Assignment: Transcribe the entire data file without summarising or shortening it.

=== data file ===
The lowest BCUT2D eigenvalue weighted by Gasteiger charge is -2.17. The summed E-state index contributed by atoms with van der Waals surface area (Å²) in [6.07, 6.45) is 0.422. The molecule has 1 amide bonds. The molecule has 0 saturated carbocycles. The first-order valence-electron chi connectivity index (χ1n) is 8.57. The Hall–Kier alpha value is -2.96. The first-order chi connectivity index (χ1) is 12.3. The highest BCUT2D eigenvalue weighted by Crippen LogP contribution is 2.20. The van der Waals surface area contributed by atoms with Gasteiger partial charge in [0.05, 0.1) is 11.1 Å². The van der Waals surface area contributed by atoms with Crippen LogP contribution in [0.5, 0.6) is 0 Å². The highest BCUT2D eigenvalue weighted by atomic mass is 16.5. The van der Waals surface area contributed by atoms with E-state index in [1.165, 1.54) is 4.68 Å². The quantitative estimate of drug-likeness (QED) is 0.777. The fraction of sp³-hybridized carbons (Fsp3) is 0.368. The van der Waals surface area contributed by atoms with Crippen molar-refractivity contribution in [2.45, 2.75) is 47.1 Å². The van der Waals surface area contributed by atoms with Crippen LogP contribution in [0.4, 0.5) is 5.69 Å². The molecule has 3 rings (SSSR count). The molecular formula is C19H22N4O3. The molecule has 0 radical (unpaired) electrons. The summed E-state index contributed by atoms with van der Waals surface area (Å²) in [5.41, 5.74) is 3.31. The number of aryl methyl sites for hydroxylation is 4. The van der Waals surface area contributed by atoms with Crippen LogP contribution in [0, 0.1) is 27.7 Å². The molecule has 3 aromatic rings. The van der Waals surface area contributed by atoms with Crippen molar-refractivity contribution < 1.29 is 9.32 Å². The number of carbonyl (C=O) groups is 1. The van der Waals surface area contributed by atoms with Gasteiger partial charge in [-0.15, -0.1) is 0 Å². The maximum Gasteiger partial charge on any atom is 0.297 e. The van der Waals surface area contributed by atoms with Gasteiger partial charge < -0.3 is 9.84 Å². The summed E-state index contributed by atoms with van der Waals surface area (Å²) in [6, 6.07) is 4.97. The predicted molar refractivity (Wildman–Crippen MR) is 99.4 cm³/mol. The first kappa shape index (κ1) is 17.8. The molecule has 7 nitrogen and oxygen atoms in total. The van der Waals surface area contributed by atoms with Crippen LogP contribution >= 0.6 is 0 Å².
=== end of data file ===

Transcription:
The lowest BCUT2D eigenvalue weighted by Gasteiger charge is -2.17. The summed E-state index contributed by atoms with van der Waals surface area (Å²) in [6.07, 6.45) is 0.422. The molecule has 1 amide bonds. The molecule has 0 saturated carbocycles. The first-order valence-electron chi connectivity index (χ1n) is 8.57. The Hall–Kier alpha value is -2.96. The first-order chi connectivity index (χ1) is 12.3. The highest BCUT2D eigenvalue weighted by Crippen LogP contribution is 2.20. The van der Waals surface area contributed by atoms with Gasteiger partial charge in [0.05, 0.1) is 11.1 Å². The van der Waals surface area contributed by atoms with Crippen LogP contribution in [0.5, 0.6) is 0 Å². The highest BCUT2D eigenvalue weighted by atomic mass is 16.5. The van der Waals surface area contributed by atoms with E-state index in [1.165, 1.54) is 4.68 Å². The quantitative estimate of drug-likeness (QED) is 0.777. The fraction of sp³-hybridized carbons (Fsp3) is 0.368. The van der Waals surface area contributed by atoms with Crippen molar-refractivity contribution in [2.45, 2.75) is 47.1 Å². The van der Waals surface area contributed by atoms with Crippen LogP contribution in [0.4, 0.5) is 5.69 Å². The molecule has 3 rings (SSSR count). The molecular formula is C19H22N4O3. The molecule has 0 radical (unpaired) electrons. The summed E-state index contributed by atoms with van der Waals surface area (Å²) in [5.41, 5.74) is 3.31. The number of aryl methyl sites for hydroxylation is 4. The van der Waals surface area contributed by atoms with Crippen LogP contribution in [0, 0.1) is 27.7 Å². The molecule has 3 aromatic rings. The van der Waals surface area contributed by atoms with Crippen molar-refractivity contribution < 1.29 is 9.32 Å². The number of carbonyl (C=O) groups is 1. The van der Waals surface area contributed by atoms with Gasteiger partial charge in [-0.15, -0.1) is 0 Å². The maximum Gasteiger partial charge on any atom is 0.297 e. The van der Waals surface area contributed by atoms with Gasteiger partial charge < -0.3 is 9.84 Å². The summed E-state index contributed by atoms with van der Waals surface area (Å²) in [6, 6.07) is 4.97. The predicted molar refractivity (Wildman–Crippen MR) is 99.4 cm³/mol. The first kappa shape index (κ1) is 17.8. The molecule has 7 nitrogen and oxygen atoms in total. The van der Waals surface area contributed by atoms with Crippen LogP contribution >= 0.6 is 0 Å².